Author(s): van der Velde M, Bello AK, Brantsma AH, El Nahas M, Bakker SJ,
Abstract Share this page
Abstract BACKGROUND: To investigate the added value of elevated urinary albumin excretion (UAE) and high high-sensitive C-reactive protein (hs-CRP) in predicting new-onset type 2 diabetes mellitus (T2DM), cardiovascular disease (CVD) and chronic kidney disease (CKD) in addition to the present metabolic syndrome (MetS) defining criteria. METHODS: The PREVEND Study is a prospective population-based cohort study in the Netherlands, including 8592 participants. The MetS was defined according to the 2004 International Diabetes Federation criteria, elevated UAE as albuminuria ≥ 30 mg/24 h and high hs-CRP as ≥ 3 mg/L. RESULTS: At follow-up, subjects without MetS when compared to subjects with MetS had a lower incidence of T2DM, CVD as well as CKD (2.5 versus 15.5; 4.1 versus 10.3 and 5.8 versus 11.2\%, all P < 0.001). In subjects with MetS, the incidence of all three outcomes was higher among subjects with elevated albuminuria versus subjects with normoalbuminuria (all P < 0.01). The incidence of all outcomes was also higher among subjects with high hs-CRP versus subjects without elevated hs-CRP but only significant for CKD (P = 0.002). Multivariate analysis including elevated UAE, hs-CRP and the variables defining the MetS showed that elevated albuminuria was independently associated with the risk for new-onset T2DM, CVD and CKD, whereas high hs-CRP was only independently associated with new-onset CVD and CKD. CONCLUSION: Our data show that elevated UAE has added value to the present MetS defining variables in predicting new-onset T2DM, CVD and CKD, whereas hs-CRP adds to predicting new-onset CVD and CKD, but not T2DM.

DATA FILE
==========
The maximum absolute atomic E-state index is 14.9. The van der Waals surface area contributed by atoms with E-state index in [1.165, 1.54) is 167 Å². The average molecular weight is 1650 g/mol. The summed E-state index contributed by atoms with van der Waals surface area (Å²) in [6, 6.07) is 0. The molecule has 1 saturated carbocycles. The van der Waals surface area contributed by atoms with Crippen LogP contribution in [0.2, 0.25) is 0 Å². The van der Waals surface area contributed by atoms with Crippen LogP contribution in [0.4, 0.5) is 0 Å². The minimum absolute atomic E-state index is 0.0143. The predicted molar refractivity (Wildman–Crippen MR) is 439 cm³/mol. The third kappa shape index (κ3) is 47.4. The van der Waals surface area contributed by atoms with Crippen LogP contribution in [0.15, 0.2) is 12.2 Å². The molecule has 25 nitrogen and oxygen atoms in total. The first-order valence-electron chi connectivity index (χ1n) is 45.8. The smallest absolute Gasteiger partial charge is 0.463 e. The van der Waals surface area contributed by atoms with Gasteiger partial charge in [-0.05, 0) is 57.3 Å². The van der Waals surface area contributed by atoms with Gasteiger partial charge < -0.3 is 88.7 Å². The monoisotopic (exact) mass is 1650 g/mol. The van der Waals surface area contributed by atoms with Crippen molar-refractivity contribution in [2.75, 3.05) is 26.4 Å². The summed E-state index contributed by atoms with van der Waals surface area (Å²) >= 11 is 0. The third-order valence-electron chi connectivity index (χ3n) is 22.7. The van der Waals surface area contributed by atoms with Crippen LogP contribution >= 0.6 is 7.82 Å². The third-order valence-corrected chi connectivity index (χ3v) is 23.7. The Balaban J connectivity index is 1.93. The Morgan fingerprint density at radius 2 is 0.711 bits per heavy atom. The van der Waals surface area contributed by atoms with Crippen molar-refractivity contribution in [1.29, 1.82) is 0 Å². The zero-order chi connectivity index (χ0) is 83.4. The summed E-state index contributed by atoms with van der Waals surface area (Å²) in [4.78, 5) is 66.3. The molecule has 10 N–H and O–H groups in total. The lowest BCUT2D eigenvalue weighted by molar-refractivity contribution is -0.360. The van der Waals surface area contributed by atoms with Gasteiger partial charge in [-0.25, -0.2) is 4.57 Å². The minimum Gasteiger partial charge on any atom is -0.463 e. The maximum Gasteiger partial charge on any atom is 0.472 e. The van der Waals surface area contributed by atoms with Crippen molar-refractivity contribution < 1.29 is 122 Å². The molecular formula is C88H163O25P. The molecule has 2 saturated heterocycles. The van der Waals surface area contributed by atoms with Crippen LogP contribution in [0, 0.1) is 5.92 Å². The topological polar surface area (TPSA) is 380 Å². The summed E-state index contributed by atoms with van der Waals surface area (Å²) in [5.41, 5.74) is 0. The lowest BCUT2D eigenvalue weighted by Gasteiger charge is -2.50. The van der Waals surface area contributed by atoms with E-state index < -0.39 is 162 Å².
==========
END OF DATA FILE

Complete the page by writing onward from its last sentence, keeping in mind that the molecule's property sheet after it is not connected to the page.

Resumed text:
This article was published in Nephrol Dial Transplant
and referenced in Journal of Diabetes & Metabolism